- Manage ZPA Application Segments: With the CTS module for ZPA, you can automate application segments and application server creation based on access requirements originating from the Consul Services Catalog.
- Orchestrate Firewall Management: Dynamically automate IP source group changes in the ZIA Cloud Firewall with the CTS module for ZIA to ensure strict adherence to security and compliance policies.
Using Consul-Terraform-Sync (CTS), Zscaler and HashiCorp Consul can facilitate day-N dynamic updates across the Zscaler platform based on application and security teams' demands. This joint solution was designed with scalability in mind while at the same time maintaining a zero-trust model.
As new services are registered or deregistered from the Consul catalog, Consul-Terraform-Sync updates application segments or application server IP addresses, FQDNs, and TCP ports for the relevant applications in the Zscaler Private Access platform.
The module is also designed to update Zscaler Internet Access Cloud Firewall module IP Source Groups to ensure only authorized IP addresses monitored by Consul are filtered via predefined Cloud Firewall rules.
Zscaler Private Access with Consul-Terraform-Sync (CTS)
Zscaler Private Access provides 2 CTS automation modules, which leverages the ZPA Terraform Provider
- ZPA Application Segments: From a ZPA perspective, an application is a fully qualified domain name (FQDN), local domain name, or IP address, that is defined by an administrator on a standard set of ports. An application segment resource groups a set of defined applications based on access type or user privilege. This CTS module is designed to add, update, or delete application entries in an application segment as new applications are registered in the Consul catalog.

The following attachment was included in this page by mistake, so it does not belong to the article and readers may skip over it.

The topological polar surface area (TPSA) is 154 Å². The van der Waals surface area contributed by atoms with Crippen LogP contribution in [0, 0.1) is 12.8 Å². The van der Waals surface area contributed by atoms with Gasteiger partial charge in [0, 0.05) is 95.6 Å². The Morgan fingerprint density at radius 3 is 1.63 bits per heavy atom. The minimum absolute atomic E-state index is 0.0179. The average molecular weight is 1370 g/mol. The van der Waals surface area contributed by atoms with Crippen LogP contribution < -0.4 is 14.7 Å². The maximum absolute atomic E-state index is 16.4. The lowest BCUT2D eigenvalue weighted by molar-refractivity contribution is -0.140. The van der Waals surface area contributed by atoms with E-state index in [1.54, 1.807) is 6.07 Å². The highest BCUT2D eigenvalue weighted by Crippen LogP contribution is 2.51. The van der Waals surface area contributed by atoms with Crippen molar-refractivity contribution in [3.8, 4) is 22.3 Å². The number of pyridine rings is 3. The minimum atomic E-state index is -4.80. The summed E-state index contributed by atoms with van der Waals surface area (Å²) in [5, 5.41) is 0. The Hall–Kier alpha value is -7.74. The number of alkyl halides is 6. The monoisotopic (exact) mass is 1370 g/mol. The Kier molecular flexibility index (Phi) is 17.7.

- ZPA Application Servers: Although Zscaler Private Access can dynamically discover each application in the environment as users access them, there are specific cases in which organizations may want to individually define each application server construct. The Application Server CTS module will add, update, or delete individual application server objects based on Consul catalog updates.
Zscaler Internet Access with Consul-Terraform-Sync (CTS)
Zscaler Internet Access CTS module utilizes the ZIA Terraform Provider, to create, update, or delete Source IP Group entries. The Source IP Groups allow you to group and control source IP addresses within the Zscaler Cloud Firewall, by specifying individual IP addresses.
This CTS module will dynamically add, update, or delete individual application IP addresses within a Source IP Group.
Eliminate manual ticketing processes
Consul-Terraform-Sync is designed to automate many different tasks across different cloud environments that are traditionally handled manually by DevOps teams.
For example, updating entries at scale in a Zscaler Private Access application segment or updating IP source group entries in the Zscaler Internet Access that can automatically reflect in a cloud firewall rule.
Native Integration Between CTS and Terraform Cloud
Organizations leveraging Consul Enterprise and Terraform Cloud can integrate Consul-Terraform-Sync via its native “terraform-cloud” driver. By leveraging Terraform cloud with CTS, there are multiple benefits such as creating different project folders and workspaces for different requirements, as well as moving workspaces in between projects.
Terraform Cloud provides the ability to configure notifications to external systems such as webhooks, Teams, email, and Slack. If the organization requires a review of a particular configuration before they are applied to the production environment, customers can configure these notification capabilities to send a webhook notification to an ITSM system such as ServiceNow for incident creation and approval.
Adopt Best Practices and Reduce Risk
Minimize impact from misconfiguration errors across multiple ZPA application segments and ZIA IP Source Groups. This CTS integration will not only help organizations to reduce their risk but also ensure that their ZPA and ZIA constructs are kept up to date according to the state of their real application environment, and as changes are performed.